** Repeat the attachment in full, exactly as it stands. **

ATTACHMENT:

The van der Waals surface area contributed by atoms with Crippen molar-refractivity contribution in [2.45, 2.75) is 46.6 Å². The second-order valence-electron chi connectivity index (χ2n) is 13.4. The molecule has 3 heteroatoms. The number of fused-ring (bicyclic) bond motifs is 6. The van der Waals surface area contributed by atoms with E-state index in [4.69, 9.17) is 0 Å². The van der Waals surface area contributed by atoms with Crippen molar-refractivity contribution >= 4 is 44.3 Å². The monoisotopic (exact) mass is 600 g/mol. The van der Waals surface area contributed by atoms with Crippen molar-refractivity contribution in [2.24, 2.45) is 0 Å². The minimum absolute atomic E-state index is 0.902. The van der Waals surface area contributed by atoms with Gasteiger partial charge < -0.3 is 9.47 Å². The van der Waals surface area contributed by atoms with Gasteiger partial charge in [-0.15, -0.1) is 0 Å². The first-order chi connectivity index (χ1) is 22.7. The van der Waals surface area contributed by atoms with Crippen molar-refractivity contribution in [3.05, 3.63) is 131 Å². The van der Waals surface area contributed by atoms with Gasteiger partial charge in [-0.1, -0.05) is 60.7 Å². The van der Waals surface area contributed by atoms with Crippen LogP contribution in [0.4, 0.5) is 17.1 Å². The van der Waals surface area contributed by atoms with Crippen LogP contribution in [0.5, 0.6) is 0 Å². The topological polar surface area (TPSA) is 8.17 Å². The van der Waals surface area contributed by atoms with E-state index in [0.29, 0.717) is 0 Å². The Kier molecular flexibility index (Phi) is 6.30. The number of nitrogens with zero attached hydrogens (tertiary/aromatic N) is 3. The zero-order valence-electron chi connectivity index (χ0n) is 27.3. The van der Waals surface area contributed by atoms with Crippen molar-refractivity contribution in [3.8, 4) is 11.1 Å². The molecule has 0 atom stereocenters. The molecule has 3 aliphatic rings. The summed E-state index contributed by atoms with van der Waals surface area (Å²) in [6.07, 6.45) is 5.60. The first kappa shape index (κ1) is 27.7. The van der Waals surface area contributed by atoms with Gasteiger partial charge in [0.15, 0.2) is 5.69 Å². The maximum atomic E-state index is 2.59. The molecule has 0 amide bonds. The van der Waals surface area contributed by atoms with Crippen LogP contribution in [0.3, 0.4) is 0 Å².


The van der Waals surface area contributed by atoms with Crippen molar-refractivity contribution in [2.45, 2.75) is 46.6 Å². The second-order valence-electron chi connectivity index (χ2n) is 13.4. The molecule has 3 heteroatoms. The number of fused-ring (bicyclic) bond motifs is 6. The van der Waals surface area contributed by atoms with E-state index in [4.69, 9.17) is 0 Å². The van der Waals surface area contributed by atoms with Crippen molar-refractivity contribution >= 4 is 44.3 Å². The monoisotopic (exact) mass is 600 g/mol. The van der Waals surface area contributed by atoms with Crippen molar-refractivity contribution in [2.24, 2.45) is 0 Å². The minimum absolute atomic E-state index is 0.902. The van der Waals surface area contributed by atoms with Gasteiger partial charge < -0.3 is 9.47 Å². The van der Waals surface area contributed by atoms with Gasteiger partial charge in [-0.15, -0.1) is 0 Å². The first-order chi connectivity index (χ1) is 22.7. The van der Waals surface area contributed by atoms with Crippen molar-refractivity contribution in [3.05, 3.63) is 131 Å². The van der Waals surface area contributed by atoms with Gasteiger partial charge in [-0.1, -0.05) is 60.7 Å². The van der Waals surface area contributed by atoms with Crippen LogP contribution in [0.4, 0.5) is 17.1 Å². The van der Waals surface area contributed by atoms with Crippen LogP contribution in [0.5, 0.6) is 0 Å². The topological polar surface area (TPSA) is 8.17 Å². The van der Waals surface area contributed by atoms with E-state index in [0.29, 0.717) is 0 Å². The Kier molecular flexibility index (Phi) is 6.30. The number of nitrogens with zero attached hydrogens (tertiary/aromatic N) is 3. The zero-order valence-electron chi connectivity index (χ0n) is 27.3. The van der Waals surface area contributed by atoms with Crippen molar-refractivity contribution in [3.8, 4) is 11.1 Å². The molecule has 0 atom stereocenters. The molecule has 3 aliphatic rings. The summed E-state index contributed by atoms with van der Waals surface area (Å²) in [6.07, 6.45) is 5.60. The first kappa shape index (κ1) is 27.7. The van der Waals surface area contributed by atoms with Gasteiger partial charge in [0.15, 0.2) is 5.69 Å². The maximum atomic E-state index is 2.59. The molecule has 0 amide bonds. The van der Waals surface area contributed by atoms with Crippen LogP contribution in [0.3, 0.4) is 0 Å².